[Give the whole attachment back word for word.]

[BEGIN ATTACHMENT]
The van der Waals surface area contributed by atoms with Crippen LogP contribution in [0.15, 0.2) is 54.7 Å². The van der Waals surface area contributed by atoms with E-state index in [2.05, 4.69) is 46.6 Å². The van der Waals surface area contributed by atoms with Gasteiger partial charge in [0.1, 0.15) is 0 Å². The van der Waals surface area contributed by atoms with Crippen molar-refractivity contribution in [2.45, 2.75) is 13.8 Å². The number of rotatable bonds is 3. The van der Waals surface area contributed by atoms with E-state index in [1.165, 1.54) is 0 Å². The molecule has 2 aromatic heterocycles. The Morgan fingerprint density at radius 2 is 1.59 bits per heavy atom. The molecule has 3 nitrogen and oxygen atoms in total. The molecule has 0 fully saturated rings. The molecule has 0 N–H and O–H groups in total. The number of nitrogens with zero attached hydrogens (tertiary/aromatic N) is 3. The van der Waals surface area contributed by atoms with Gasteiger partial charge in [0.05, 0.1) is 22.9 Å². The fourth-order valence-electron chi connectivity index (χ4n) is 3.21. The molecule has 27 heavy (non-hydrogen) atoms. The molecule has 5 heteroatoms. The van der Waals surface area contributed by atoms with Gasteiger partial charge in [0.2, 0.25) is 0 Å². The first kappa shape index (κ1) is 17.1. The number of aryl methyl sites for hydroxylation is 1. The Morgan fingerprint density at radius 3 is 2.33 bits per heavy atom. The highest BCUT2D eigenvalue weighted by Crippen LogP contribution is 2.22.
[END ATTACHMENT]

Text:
The van der Waals surface area contributed by atoms with Crippen LogP contribution in [0.15, 0.2) is 54.7 Å². The van der Waals surface area contributed by atoms with E-state index in [2.05, 4.69) is 46.6 Å². The van der Waals surface area contributed by atoms with Gasteiger partial charge in [0.1, 0.15) is 0 Å². The van der Waals surface area contributed by atoms with Crippen molar-refractivity contribution in [2.45, 2.75) is 13.8 Å². The number of rotatable bonds is 3. The van der Waals surface area contributed by atoms with E-state index in [1.165, 1.54) is 0 Å². The molecule has 2 aromatic heterocycles. The Morgan fingerprint density at radius 2 is 1.59 bits per heavy atom. The molecule has 3 nitrogen and oxygen atoms in total. The molecule has 0 fully saturated rings. The molecule has 0 N–H and O–H groups in total. The number of nitrogens with zero attached hydrogens (tertiary/aromatic N) is 3. The van der Waals surface area contributed by atoms with Gasteiger partial charge in [0.05, 0.1) is 22.9 Å². The fourth-order valence-electron chi connectivity index (χ4n) is 3.21. The molecule has 27 heavy (non-hydrogen) atoms. The molecule has 5 heteroatoms. The van der Waals surface area contributed by atoms with Gasteiger partial charge in [0.2, 0.25) is 0 Å². The first kappa shape index (κ1) is 17.1. The number of aryl methyl sites for hydroxylation is 1. The Morgan fingerprint density at radius 3 is 2.33 bits per heavy atom. The highest BCUT2D eigenvalue weighted by Crippen LogP contribution is 2.22.